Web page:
[TUHS] Systematic approach to command-line interfaces
athornton at gmail.com
Sun Aug 1 00:25:24 AEST 2021
Digressing a bit (but only a bit) talking about IPC: Powershell and CMS
PIPELINES both take the approach of more structured pipelines, where pipe
contents are not just streams of bytes but can be structured records. This
offers a lot of power, but it also inhibits the ability to arbitrarily
compose pipe stages, because you've effectively introduced a type system.
On the other hand you can certainly argue that stream-of-bytes pipes ALSO
introduce a type system, it's just a completely ad-hoc, undocumented, and
fragile one that relies on the cooperation of both ends of the pipe to work
at all, and you'd be right.
In practice...well, I'd rather use stream-of-bytes, but I am more
comfortable in Unix-like environments than Powershell, and my CMS PIPELINES
skills are quite rusty now.
On Sat, Jul 31, 2021 at 7:21 AM Adam Thornton <athornton at gmail.com> wrote:
> On Jul 31, 2021, at 5:25 AM, Michael Siegel <msi at malbolge.net> wrote:
> While doing that, I learned that there is a better way to approach
> this problem – beyond using getopt(s) (which never really made sense to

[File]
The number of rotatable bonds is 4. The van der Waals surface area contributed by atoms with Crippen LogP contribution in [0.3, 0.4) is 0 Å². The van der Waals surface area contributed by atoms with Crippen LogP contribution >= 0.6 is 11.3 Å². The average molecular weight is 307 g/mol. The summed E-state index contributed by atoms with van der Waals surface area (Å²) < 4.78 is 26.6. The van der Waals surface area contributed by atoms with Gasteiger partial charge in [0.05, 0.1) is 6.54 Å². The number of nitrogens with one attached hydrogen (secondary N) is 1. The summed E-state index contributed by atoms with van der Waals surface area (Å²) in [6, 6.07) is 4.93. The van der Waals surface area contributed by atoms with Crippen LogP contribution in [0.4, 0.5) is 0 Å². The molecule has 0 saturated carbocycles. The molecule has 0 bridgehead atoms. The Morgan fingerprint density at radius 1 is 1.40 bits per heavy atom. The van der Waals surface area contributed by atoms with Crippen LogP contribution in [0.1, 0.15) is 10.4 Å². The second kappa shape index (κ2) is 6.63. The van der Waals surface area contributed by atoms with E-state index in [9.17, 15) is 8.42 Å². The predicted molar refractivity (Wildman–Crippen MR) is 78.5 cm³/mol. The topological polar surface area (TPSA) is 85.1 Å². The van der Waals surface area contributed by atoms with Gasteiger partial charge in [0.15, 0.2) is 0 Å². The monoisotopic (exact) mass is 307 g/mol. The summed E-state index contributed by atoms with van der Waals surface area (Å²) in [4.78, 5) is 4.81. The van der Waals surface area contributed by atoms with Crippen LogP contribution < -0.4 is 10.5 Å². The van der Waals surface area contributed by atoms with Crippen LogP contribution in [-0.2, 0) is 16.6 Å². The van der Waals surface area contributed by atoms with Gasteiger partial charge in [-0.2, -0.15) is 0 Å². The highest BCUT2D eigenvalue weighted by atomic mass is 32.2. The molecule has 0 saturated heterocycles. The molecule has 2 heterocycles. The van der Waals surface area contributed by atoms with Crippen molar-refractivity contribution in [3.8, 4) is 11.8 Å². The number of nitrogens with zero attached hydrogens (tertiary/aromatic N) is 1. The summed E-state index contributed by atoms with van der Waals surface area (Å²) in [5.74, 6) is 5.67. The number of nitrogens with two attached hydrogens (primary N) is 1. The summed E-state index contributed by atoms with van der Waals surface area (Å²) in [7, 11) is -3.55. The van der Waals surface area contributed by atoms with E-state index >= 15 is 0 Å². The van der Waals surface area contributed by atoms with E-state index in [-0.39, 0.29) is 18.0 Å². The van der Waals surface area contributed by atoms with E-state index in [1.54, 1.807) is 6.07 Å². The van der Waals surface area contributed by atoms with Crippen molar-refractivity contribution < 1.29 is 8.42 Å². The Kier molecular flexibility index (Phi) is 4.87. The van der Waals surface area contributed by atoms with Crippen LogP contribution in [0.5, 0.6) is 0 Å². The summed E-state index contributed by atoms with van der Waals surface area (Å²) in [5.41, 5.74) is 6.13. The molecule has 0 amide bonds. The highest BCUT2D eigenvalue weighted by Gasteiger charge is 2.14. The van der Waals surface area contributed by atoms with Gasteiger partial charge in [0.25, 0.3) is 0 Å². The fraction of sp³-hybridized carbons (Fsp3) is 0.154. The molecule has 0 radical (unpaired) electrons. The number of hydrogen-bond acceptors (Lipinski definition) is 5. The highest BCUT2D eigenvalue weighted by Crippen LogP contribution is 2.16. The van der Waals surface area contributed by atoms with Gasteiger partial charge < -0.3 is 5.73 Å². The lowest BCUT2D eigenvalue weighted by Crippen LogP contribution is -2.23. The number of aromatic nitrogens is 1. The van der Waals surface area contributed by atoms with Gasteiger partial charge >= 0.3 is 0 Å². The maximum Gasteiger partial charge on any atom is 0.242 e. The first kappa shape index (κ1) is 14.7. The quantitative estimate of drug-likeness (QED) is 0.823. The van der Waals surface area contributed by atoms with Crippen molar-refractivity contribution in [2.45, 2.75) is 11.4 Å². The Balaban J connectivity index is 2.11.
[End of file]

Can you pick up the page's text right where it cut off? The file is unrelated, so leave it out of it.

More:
> me) and having to write case statements in loops every time: Define a
> grammar, let a pre-built parser do the work, and have the parser
> provide the results to the program.
> I see that Dan Halbert beat me to mentioning "click."
> The trick with shell is that unless you write the parser in shell, which
> is going to be miserable, you’re doing it in a command in a subshell, and
> therefore your return values have to be a structured stream of bytes on
> stdout, which the parent shell is going to have to interpret. An eval-able
> shell fragment, where you have a convention of what the variables you get
> from the option parser will be, is probably the easiest way, since from the
> parent that would look like:
> $(parse_my_opts $*)
> # Magic variables spring to life
> if [ “$OPT_SUBCOMMAND_0” == “burninate” ]; then ….
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